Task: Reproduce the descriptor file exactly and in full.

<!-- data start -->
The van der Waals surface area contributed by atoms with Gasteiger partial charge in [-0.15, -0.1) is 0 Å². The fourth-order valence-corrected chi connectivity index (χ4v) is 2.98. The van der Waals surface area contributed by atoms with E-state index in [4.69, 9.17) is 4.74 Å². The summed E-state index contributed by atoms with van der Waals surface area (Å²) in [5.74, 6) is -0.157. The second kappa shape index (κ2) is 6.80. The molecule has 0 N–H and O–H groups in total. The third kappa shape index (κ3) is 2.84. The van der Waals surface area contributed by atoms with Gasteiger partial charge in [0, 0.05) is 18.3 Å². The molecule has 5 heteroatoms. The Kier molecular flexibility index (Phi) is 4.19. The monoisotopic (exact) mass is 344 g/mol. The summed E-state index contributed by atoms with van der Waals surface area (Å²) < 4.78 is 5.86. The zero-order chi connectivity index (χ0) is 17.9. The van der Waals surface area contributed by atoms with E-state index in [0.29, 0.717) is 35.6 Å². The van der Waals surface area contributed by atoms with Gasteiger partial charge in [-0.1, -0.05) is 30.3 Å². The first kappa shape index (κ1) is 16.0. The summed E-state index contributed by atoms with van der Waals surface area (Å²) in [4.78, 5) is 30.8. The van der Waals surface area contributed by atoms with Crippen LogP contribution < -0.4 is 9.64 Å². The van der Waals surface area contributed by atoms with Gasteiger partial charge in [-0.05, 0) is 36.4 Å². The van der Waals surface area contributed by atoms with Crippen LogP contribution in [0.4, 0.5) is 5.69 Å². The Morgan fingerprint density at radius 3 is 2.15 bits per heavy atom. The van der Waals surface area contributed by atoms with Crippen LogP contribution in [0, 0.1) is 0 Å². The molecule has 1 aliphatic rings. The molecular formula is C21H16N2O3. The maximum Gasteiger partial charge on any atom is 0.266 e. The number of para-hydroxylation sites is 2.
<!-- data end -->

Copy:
The van der Waals surface area contributed by atoms with Gasteiger partial charge in [-0.15, -0.1) is 0 Å². The fourth-order valence-corrected chi connectivity index (χ4v) is 2.98. The van der Waals surface area contributed by atoms with E-state index in [4.69, 9.17) is 4.74 Å². The summed E-state index contributed by atoms with van der Waals surface area (Å²) in [5.74, 6) is -0.157. The second kappa shape index (κ2) is 6.80. The molecule has 0 N–H and O–H groups in total. The third kappa shape index (κ3) is 2.84. The van der Waals surface area contributed by atoms with Gasteiger partial charge in [0, 0.05) is 18.3 Å². The molecule has 5 heteroatoms. The Kier molecular flexibility index (Phi) is 4.19. The monoisotopic (exact) mass is 344 g/mol. The summed E-state index contributed by atoms with van der Waals surface area (Å²) < 4.78 is 5.86. The zero-order chi connectivity index (χ0) is 17.9. The van der Waals surface area contributed by atoms with E-state index in [0.29, 0.717) is 35.6 Å². The van der Waals surface area contributed by atoms with Gasteiger partial charge in [-0.1, -0.05) is 30.3 Å². The first kappa shape index (κ1) is 16.0. The summed E-state index contributed by atoms with van der Waals surface area (Å²) in [4.78, 5) is 30.8. The van der Waals surface area contributed by atoms with Crippen LogP contribution < -0.4 is 9.64 Å². The van der Waals surface area contributed by atoms with Gasteiger partial charge in [-0.05, 0) is 36.4 Å². The van der Waals surface area contributed by atoms with Crippen LogP contribution in [0.4, 0.5) is 5.69 Å². The Morgan fingerprint density at radius 3 is 2.15 bits per heavy atom. The van der Waals surface area contributed by atoms with Crippen LogP contribution in [0, 0.1) is 0 Å². The molecule has 1 aliphatic rings. The molecular formula is C21H16N2O3. The maximum Gasteiger partial charge on any atom is 0.266 e. The number of para-hydroxylation sites is 2.